REWI: Mr Berkes, we’re happy to have you here at REWI Graz as our Land Steiermark Fellow! What opportunities does the Land Steiermark Fellowship give you?
Antal Berkes: I am grateful and honoured to continue my research at REWI Graz as the fellowship provides me a fantastic opportunity to prepare an important part of my publications in the stimulating research environment of the University of Graz. Especially in the field I am currently working in, in general international law, international human rights law and the law of the use of force, I will have the occasion to exchange my ideas with world-leading professors and experts of the Faculty of Law. I am particularly glad that the University of Graz could offer its research environment despite the pandemic, while in the UK and various European states most libraries are still closed.
REWI: Your research focuses on international human rights law and degrees of complicity. What are the most interesting findings of your research so far? What questions will you look into while in Graz?
Antal Berkes: International legal scholarship has so far neglected the analysis of the various ways in which third States, understood as any States other than the State where a serious violation of international rules occurs, are expected to respond to the most serious violations of international law outside their territory. Current examples include transnational data sharing with a State that systematically uses practices of torture, military or intelligence cooperation with States regularly violating fundamental rules of the law of armed conflicts, trade or development with a State unlawfully exploiting an occupied territory or financial support to another State’s authorities for unlawful practices of migration management. Existing rules of international law define complicity in a narrow sense: they set high-threshold standards that require knowledge and intention to contribute to the unlawful act. However, they fail to remedy various contemporary modes of involvement of States in unlawful conducts that otherwise indirectly contribute to or benefit from an unlawful situation in another State. In Graz, I will examine how far the literature in international law and some specialized rules (in international human rights law, the law of arms trade, the emerging rules on business and human rights, etc) address certain forms of complicity that the general rules and the dominant scholarly view have so far ignored.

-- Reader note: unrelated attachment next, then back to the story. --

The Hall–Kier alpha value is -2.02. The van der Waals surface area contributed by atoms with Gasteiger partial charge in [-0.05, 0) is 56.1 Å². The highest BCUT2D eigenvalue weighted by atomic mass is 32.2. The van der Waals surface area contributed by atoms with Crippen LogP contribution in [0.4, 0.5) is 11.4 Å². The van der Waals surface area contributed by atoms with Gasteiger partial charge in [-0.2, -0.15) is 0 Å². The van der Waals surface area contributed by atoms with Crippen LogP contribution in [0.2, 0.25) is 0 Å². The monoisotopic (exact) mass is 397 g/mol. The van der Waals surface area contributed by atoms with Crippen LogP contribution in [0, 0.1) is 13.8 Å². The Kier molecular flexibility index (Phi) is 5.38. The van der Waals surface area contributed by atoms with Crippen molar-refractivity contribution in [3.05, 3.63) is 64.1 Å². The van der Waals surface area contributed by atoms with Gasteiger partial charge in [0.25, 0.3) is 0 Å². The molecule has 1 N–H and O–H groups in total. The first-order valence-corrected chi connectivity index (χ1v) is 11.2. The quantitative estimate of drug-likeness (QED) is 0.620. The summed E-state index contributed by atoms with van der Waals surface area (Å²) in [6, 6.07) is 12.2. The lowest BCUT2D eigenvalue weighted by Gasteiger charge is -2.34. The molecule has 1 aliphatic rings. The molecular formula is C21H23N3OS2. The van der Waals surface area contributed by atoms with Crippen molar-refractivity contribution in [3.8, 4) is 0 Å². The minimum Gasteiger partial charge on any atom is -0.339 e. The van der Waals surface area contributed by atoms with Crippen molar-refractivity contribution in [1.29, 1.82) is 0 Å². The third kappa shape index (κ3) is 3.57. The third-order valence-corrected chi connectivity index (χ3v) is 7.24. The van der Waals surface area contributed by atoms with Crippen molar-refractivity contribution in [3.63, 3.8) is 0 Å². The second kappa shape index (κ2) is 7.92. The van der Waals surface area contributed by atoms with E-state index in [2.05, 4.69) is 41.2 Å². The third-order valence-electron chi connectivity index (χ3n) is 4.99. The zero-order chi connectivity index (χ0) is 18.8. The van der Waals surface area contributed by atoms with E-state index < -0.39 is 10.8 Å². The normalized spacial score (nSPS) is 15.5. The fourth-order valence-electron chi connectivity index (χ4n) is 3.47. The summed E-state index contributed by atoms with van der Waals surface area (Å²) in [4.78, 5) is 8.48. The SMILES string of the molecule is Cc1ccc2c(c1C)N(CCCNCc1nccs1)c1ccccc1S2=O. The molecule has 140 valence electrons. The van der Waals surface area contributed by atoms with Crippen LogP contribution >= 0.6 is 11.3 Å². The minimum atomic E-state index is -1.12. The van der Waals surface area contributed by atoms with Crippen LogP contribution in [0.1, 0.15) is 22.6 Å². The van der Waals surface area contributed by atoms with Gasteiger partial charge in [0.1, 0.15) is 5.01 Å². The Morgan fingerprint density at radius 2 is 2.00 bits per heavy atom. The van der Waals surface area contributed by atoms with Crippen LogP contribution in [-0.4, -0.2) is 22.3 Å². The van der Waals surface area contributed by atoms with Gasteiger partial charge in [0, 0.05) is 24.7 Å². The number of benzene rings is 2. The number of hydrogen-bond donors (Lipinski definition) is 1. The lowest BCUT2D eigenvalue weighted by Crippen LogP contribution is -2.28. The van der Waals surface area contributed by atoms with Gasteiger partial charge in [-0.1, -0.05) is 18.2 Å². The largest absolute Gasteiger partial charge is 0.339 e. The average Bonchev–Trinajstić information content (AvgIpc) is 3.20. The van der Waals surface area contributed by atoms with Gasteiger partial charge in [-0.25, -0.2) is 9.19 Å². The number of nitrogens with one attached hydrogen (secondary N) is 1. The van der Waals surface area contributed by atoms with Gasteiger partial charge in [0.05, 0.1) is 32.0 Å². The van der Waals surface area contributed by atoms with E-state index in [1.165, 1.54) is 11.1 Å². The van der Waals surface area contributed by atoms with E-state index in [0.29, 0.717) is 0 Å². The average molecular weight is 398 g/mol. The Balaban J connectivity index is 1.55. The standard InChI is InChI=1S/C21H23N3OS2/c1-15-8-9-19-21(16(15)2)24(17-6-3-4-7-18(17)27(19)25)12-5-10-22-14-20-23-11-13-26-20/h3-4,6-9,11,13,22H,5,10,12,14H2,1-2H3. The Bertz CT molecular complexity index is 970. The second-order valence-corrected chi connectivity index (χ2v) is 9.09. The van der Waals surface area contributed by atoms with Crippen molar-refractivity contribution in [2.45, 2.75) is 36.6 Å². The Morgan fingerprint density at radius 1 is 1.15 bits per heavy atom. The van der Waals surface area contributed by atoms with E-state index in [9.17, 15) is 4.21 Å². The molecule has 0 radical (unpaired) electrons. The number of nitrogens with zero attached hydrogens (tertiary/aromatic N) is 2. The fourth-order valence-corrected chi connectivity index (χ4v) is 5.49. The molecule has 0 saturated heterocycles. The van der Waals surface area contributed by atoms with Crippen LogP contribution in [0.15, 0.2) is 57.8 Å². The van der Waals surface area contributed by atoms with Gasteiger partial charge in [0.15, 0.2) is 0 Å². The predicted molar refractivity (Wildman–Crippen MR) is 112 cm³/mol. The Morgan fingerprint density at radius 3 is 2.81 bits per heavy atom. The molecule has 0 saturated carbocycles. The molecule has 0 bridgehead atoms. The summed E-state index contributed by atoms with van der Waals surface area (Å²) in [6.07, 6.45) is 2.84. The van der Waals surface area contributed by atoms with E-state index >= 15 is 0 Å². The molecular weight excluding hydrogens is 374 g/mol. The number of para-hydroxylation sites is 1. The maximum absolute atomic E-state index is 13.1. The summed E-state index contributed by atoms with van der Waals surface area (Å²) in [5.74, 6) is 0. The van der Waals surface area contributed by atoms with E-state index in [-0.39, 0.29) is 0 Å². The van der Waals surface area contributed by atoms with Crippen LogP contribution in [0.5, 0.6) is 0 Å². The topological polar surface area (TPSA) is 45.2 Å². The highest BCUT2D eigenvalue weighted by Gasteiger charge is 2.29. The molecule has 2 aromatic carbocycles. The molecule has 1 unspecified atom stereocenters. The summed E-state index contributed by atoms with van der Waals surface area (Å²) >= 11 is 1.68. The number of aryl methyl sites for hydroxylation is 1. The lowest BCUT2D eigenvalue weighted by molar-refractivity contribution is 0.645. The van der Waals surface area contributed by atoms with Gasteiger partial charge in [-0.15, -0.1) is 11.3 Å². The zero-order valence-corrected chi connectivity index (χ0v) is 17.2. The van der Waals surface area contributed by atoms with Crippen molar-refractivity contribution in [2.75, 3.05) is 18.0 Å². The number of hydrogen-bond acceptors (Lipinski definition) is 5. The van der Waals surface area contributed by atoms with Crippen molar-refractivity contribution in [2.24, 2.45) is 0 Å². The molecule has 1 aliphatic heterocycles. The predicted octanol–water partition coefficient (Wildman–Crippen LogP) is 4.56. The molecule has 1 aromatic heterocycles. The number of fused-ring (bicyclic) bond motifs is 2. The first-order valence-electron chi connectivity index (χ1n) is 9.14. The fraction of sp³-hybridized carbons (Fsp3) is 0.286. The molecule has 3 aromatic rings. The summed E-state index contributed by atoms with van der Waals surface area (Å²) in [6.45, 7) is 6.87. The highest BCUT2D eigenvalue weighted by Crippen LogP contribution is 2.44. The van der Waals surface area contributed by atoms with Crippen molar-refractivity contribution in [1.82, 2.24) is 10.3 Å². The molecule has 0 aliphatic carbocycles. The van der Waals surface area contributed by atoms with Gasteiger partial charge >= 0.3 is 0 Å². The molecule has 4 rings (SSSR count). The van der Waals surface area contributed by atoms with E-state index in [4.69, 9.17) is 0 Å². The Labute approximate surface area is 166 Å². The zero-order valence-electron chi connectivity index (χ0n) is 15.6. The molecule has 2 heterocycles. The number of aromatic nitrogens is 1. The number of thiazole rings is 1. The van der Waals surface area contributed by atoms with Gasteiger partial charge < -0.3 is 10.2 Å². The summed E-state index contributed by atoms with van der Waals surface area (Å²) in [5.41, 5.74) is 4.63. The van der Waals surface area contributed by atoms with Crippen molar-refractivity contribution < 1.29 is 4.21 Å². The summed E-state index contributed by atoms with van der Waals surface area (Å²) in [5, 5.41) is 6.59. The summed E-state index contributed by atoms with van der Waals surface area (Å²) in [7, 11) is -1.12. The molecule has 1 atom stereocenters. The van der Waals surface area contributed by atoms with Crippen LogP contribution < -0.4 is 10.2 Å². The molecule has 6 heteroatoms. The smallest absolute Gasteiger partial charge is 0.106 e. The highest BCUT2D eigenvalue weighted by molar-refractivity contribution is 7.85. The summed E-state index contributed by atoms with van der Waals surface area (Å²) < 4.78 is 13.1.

REWI: We’re really looking forward to your upcoming research results! Maybe we can follow up with some details on your time before you came to Graz, like previous positions, memorable experience in your career...
Antal Berkes: Thanks to the fascinating research environment of the academic centres where I worked before, I had the honour to collaborate in important research projects in the broader field of international law. I can evoke some memorable examples, among various others. At the international law centre of Paris 1, I was member of a team comparing the implementation of the Charter of Fundamental Rights in 17 member States, some eight years after its entry into force. At the Manchester International Law Centre, I could collaborate with the directors on a project on customary international law, co-organize a workshop on international law and democratic governance, or start to set up an online database on the justice of non-state armed groups. In 2019, at the University of Pretoria, I had the honour to prepare my book in close dialogue with leading South African experts of international law and collaborate with various members of the research excellence centre of Professor Erika de Wet. All these projects have helped me to familiarize with diverse approaches and methods in international law.
REWI: What would you say are the most exciting aspects of a career in research?
Antal Berkes: When I can find support for my ideas in past or contemporary legal sources, and contribute with my publications to the real life, that is the legal practice. Occasions where litigants, States or international organisations confirm my own conclusions are particularly encouraging, but the opposite, unexpected legal developments also inspire my further research. My co-investigator in the project on complicity, Dr Valentina Azarova regularly contributes to international litigation, in part based on our findings, and I can only hope that our long-term project will positively influence the practice of States.
REWI: Let’s get to our very last question: apart from legal issues – what’s the most striking difference for you, comparing Austria to the countries you have worked in before (UK, Hungary, South Africa)?
Antal Berkes: A specificity of the Austrian higher education is its stability that positively contributes to a diverse range of university curricula and a stimulating research environment. In particular in legal education, Austria has followed the German legal traditions and managed to maintain a high degree of expectation throughout the four years of the legal curriculum and afterwards. Austrian lawyers have a worldwide reputation of proceeding according to a high level of professional ethos, be it in courtrooms or in diplomatic negotiations. Finally, in my field of public international law, Austrian scholars, especially the so-called Vienna School after the First World War (eg Hans Kelsen, Josef L. Kunz, Alfred Verdross) established a new constitutionalist approach to international law. They had a leading role in setting the theoretical foundations of international legal positivism based on the constitutional debates of the Habsburg Empire. To me, stability and thinking in perspective are values more important than ever nowadays, in a time of change and uncertainty.
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